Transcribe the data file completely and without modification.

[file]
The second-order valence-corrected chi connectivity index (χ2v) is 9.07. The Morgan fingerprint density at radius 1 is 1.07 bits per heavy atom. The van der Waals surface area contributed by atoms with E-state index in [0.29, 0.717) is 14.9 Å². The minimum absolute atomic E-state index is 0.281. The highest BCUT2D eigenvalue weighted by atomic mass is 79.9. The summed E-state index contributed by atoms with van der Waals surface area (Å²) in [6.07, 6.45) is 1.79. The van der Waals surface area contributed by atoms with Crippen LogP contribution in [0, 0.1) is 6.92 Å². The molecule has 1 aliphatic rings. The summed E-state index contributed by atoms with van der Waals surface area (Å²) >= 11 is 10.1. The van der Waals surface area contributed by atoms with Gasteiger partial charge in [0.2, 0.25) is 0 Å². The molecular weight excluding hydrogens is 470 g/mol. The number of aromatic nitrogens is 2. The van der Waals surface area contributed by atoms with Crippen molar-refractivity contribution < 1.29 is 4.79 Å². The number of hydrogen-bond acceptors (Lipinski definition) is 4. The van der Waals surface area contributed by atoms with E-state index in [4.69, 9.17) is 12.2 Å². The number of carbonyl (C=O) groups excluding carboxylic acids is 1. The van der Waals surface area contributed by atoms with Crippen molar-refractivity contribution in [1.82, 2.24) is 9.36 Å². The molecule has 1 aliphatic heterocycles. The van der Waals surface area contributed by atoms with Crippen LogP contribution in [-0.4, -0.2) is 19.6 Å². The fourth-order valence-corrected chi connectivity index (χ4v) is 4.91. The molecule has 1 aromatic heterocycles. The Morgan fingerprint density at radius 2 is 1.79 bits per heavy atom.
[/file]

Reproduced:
The second-order valence-corrected chi connectivity index (χ2v) is 9.07. The Morgan fingerprint density at radius 1 is 1.07 bits per heavy atom. The van der Waals surface area contributed by atoms with E-state index in [0.29, 0.717) is 14.9 Å². The minimum absolute atomic E-state index is 0.281. The highest BCUT2D eigenvalue weighted by atomic mass is 79.9. The summed E-state index contributed by atoms with van der Waals surface area (Å²) in [6.07, 6.45) is 1.79. The van der Waals surface area contributed by atoms with Crippen LogP contribution in [0, 0.1) is 6.92 Å². The molecule has 1 aliphatic rings. The summed E-state index contributed by atoms with van der Waals surface area (Å²) >= 11 is 10.1. The van der Waals surface area contributed by atoms with Gasteiger partial charge in [0.2, 0.25) is 0 Å². The molecular weight excluding hydrogens is 470 g/mol. The number of aromatic nitrogens is 2. The van der Waals surface area contributed by atoms with Crippen molar-refractivity contribution < 1.29 is 4.79 Å². The number of hydrogen-bond acceptors (Lipinski definition) is 4. The van der Waals surface area contributed by atoms with E-state index in [4.69, 9.17) is 12.2 Å². The number of carbonyl (C=O) groups excluding carboxylic acids is 1. The van der Waals surface area contributed by atoms with Crippen molar-refractivity contribution in [1.82, 2.24) is 9.36 Å². The molecule has 1 aliphatic heterocycles. The van der Waals surface area contributed by atoms with Crippen LogP contribution in [-0.4, -0.2) is 19.6 Å². The fourth-order valence-corrected chi connectivity index (χ4v) is 4.91. The molecule has 1 aromatic heterocycles. The Morgan fingerprint density at radius 2 is 1.79 bits per heavy atom.